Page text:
Jamaica isn't the safest place for a woman to be visiting alone. If you do, be sure to avoid remote streets, both during day and night, and do not flash your belongings or handle money in public. Stay out of the streets at night and be vigilant for any possible dangers at all times.
So... How Safe Is Jamaica Really?
Though Jamaica is alive with music and culture, it also has a very dangerous side.
The crime rates are an increasing problem and one of the biggest problems tourists face in Jamaica is petty theft.
Never flash your jewelry, valuables, cash or electronics such as cell phones, iPads, iPods or cameras, since thieves are on the lookout for these things.
Most types of accommodation provide safes where you can store these things, and this is highly recommended.
Leave everything that might be stolen at home.
However, you should keep in mind that while the most common form of crime in Jamaica is petty theft and most thieves aren’t violent, this could change at any time if you resist.
If you end up in a situation where criminals are aggressive towards you, hand everything immediately and live to tell the tale.
Jamaica has one of the highest per capita murder rates in the world, and these crimes do not only happen to locals: many tourists have been killed during the last couple of years so avoid any risky areas.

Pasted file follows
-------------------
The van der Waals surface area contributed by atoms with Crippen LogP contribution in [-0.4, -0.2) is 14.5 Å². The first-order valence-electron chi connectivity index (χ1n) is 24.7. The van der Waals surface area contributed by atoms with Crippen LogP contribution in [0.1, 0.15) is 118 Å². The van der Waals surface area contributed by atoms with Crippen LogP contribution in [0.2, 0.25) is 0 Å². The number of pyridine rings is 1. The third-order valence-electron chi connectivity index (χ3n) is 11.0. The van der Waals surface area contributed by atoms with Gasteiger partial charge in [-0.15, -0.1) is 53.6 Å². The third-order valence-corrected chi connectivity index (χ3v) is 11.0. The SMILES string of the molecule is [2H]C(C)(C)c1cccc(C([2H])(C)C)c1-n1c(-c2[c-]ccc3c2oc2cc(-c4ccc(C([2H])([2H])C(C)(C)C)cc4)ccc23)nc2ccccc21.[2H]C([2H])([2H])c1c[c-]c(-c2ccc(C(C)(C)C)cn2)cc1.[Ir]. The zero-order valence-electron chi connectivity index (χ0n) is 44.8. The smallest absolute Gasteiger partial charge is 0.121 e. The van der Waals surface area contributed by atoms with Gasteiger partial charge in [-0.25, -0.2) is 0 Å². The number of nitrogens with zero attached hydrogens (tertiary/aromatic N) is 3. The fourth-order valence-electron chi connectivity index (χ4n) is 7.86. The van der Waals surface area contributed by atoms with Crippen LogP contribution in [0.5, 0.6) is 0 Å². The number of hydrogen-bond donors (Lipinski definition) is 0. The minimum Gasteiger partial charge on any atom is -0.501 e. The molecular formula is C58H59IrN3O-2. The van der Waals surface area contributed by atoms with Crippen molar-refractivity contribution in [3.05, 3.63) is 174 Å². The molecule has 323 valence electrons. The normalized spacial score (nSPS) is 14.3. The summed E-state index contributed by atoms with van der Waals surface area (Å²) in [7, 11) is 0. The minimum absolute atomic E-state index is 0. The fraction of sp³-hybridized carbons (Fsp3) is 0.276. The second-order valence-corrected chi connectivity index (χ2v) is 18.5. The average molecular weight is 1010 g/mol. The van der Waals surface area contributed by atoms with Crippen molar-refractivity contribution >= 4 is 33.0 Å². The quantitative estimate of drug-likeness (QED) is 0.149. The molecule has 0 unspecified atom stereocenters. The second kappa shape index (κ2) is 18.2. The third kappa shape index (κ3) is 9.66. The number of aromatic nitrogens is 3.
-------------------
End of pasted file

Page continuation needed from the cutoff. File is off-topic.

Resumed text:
Also, sexual assaults of female tourists are not uncommon at all, so women are advised to avoid traveling alone, and if they do, not to roam around areas filled with bars, clubs or intoxicated people.
Some women have even been assaulted within their resorts, so be careful at all times while in Jamaica, wherever you are.
- Visas - Most countries do not need a visa in order to enter Jamaica. Make sure your passport is valid for at least 90 days past your date of return from Jamaica. If you are not sure about your visa status, visit www.doyouneedvisa.com which will let you know whether or not you need a visa based on your nationality and the country you want to visit.
- Currency - The Jamaican dollar is the official currency in Jamaica. ATMs are widely available throughout the country and credit cards are accepted in most establishments, particularly in tourist areas.
- Weather - There are two types of climate predominant in Jamaica. There is the upland tropical climate characteristic for the windward side of the mountains, and the semiarid climate characteristic for the leeward side. There is also plenty of rainfall throughout the year, influenced by the warm trade winds from the east and northeast.
- Airports - Tinson Pen Aerodrome, in Kingston, is the largest of Jamaica's three domestic airports. It is located on a major highway, Marcus Garvey Drive that connects Kingston to the nearby residential community of Portmore.
- Travel Insurance - Just like anywhere else, we recommend getting travel insurance when traveling to Jamaica, since it covers not only the costs medical problems but also theft and loss of valuables.
Jamaica Weather Averages (Temperatures)
Average High/Low Temperature